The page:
Johnson: Being bitter, mad, frustrated, disgruntled is important. Those are emotions that should be recognized. But in those moments, seek wise counseling in someone you can trust to have vulnerable, courageous, sympathetic, empathetic conversations with. It’s important to have those conversations to help them process. We need to recognize our own phobias and biases to help a child do the same.

What’s the importance of the Black Light Project in this time?

Lynch: What black men face is a taught fear from others that they are dangerous, by virtue of the melanin in their skin. We have to challenge those things. Criminality can be imputed into something as simple as a headwrap, or hairstyles, or dress. By the time that police officer shows up, he has 20+ years of bad stereotyping pumped into him. What program is there in place that’s going to unlearn that in six months to a year? Black Light Project wants to challenge preconceived notions. When we listen to narratives, it humanizes people.What would change look like?

Lynch: Once we hear people, we have to be willing to be part of the solution. Beyond symbols of solidarity, there has to be meaning, truth and action. It’s going to take some serious introspection and commitment to change. It begins with allowing communities to hurt, to voice their needs and to collectively create the agenda they need to be a strong community. 

What would policy change look like in a police department?

Godwin: We need leadership in law enforcement, church, healthcare systems, financial institutions. Every entity in America needs to be talking about this, needs to step up and be a leader in their way and help lead change and conversation in their organization. Change looks like all of us coming together and collectively creating a better community. 

What do you think about the polling/data?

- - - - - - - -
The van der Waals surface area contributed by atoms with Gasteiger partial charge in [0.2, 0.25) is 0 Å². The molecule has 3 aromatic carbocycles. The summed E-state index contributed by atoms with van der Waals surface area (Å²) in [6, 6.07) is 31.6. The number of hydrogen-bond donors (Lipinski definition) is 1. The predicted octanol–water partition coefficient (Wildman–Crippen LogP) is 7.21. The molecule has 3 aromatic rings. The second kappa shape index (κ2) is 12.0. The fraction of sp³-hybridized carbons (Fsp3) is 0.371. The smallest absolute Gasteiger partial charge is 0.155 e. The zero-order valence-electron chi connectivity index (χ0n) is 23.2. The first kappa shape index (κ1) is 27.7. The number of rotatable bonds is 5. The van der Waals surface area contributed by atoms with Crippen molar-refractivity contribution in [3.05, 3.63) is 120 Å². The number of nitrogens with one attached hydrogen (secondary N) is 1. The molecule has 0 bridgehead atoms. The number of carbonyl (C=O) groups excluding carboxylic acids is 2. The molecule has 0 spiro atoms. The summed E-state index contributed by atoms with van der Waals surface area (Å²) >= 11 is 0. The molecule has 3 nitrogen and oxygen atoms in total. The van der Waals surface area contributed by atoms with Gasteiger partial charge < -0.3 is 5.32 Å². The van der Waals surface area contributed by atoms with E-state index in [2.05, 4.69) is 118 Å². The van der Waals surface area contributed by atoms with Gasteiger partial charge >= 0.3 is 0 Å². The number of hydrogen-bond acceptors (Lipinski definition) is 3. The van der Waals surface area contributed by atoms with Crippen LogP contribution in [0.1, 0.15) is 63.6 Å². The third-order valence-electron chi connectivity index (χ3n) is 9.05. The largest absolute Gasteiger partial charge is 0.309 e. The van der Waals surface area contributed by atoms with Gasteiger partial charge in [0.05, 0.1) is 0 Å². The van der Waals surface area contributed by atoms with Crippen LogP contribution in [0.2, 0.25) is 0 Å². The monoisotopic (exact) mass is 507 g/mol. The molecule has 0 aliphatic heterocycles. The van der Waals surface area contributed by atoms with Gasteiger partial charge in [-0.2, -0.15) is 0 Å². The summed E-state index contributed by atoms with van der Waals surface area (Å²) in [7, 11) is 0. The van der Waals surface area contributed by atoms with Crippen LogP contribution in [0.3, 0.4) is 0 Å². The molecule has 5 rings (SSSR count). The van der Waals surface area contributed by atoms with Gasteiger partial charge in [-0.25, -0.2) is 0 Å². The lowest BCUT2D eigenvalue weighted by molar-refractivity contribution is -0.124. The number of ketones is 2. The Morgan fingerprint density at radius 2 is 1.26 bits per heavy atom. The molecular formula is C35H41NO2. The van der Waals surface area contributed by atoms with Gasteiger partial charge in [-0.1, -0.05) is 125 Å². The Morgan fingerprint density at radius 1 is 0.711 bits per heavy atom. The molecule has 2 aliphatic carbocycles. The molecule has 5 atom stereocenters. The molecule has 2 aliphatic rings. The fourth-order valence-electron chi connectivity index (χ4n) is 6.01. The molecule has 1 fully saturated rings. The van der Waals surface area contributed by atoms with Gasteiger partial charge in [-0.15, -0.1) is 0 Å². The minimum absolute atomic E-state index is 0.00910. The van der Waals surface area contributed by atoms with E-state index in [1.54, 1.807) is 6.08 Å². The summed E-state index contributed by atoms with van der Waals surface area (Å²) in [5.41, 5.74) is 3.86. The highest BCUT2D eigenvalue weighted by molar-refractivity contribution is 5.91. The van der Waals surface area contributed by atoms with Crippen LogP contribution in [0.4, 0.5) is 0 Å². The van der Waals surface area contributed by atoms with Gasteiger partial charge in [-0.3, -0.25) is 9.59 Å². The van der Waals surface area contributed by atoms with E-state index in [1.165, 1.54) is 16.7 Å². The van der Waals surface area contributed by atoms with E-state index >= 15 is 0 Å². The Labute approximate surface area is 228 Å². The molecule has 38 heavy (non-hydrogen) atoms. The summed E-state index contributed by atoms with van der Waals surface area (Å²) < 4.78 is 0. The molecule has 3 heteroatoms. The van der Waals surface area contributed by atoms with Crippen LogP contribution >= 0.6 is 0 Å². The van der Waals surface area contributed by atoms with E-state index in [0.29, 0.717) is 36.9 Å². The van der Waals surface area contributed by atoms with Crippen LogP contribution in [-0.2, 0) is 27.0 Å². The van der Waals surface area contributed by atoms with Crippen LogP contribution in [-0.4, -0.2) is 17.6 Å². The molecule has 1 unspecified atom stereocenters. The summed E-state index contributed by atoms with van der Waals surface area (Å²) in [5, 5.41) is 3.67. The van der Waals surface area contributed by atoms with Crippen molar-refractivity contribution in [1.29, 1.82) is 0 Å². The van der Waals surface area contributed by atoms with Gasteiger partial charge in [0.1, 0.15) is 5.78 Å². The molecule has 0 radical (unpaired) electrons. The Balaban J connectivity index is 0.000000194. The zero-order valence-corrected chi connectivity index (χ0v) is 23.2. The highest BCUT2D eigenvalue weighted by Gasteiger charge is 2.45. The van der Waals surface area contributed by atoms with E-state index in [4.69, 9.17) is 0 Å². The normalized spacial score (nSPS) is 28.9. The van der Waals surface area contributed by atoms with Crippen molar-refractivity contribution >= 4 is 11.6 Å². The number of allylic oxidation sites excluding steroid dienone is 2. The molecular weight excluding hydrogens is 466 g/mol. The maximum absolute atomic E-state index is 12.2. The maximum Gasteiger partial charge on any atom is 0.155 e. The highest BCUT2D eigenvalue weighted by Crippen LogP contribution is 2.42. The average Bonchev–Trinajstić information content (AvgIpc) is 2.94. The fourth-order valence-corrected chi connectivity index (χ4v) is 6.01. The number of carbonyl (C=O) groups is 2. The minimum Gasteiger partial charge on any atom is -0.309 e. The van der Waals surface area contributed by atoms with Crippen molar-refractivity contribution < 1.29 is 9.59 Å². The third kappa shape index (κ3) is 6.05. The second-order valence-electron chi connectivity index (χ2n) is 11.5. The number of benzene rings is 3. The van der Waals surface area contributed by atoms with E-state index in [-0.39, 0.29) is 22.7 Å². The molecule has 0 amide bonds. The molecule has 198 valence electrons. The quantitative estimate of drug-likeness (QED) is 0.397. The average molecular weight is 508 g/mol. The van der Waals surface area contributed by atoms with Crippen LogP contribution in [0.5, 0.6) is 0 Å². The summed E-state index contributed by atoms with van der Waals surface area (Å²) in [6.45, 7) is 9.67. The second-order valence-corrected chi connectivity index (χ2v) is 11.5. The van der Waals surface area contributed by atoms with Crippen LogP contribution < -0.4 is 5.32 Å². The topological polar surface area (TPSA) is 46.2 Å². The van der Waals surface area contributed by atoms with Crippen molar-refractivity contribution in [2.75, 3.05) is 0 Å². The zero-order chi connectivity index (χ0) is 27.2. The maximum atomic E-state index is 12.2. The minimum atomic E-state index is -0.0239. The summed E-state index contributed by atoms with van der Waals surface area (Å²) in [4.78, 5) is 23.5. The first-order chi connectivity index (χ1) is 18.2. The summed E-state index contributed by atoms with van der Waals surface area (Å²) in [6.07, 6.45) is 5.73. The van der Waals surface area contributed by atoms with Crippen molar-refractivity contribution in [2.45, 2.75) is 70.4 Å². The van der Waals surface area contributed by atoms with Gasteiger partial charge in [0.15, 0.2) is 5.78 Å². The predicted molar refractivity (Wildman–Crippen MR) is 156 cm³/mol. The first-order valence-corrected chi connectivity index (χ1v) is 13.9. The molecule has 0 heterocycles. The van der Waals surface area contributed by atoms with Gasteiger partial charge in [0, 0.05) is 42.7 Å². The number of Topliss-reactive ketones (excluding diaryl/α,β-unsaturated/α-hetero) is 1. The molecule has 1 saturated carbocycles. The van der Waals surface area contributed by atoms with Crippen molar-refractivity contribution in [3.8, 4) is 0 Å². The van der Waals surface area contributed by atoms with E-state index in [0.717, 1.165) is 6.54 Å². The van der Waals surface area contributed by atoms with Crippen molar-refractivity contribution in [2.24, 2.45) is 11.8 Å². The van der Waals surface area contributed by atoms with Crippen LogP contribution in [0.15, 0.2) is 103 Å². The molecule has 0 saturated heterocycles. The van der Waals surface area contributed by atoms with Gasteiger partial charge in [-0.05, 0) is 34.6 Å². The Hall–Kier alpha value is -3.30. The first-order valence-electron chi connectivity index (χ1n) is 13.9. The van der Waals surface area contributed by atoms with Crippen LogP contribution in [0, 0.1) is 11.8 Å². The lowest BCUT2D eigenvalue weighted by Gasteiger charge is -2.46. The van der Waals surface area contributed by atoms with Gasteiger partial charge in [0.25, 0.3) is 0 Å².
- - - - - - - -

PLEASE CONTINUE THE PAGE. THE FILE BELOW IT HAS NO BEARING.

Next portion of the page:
Johnson: The data speaks to the positive in humanity – there’s a lot more good than bad. It’s important to put those “bad apples” in context. When you’re in a position of power, we can’t afford to have that hardened heart or bias because that gives you the opportunity to make decisions based on that. 

Get involved in platforms – here in Raleigh they have PACT. Mobilize those efforts to demand policy to hold in power accountable for acts of bias. Celebrate mindset and lifestyle of inclusion, love and respect without forgetting disparities that an unjust system has created and hold them accountable for swift justice and change in policy.

Closing thought/perspective?

  • Johnson: I believe that leaders should approach leadership from the perspective of being willing to put others’ needs above your wants. Until we take accountability for our actions and how we think – until we’re able to start at home – it will be a tough road. We move forward by being comfortable being uncomfortable. 
    • Have conversations using RASA – receive the emotion, acknowledge it, summarize it, ask questions.
  • Godwin: We need to recognize that we have implicit biases that come to us through our experiences – media, TV, movies – those things help shape how we view the world – and challenge ourselves to unthink the way you would normally think.
    • It’s time to quit accepting people that make racist comments, inappropriate jokes – call that behavior out.
    • America is really good about moving past things. We need to address this moment and make a change. 
  • Lynch: Meta-cognition – think about what you’re thinking about. How am I processing things? Why do I think that way? 
    • Be willing to make an impact in your circle of influence. Challenge the way they think. If we do that we can see change move a little faster.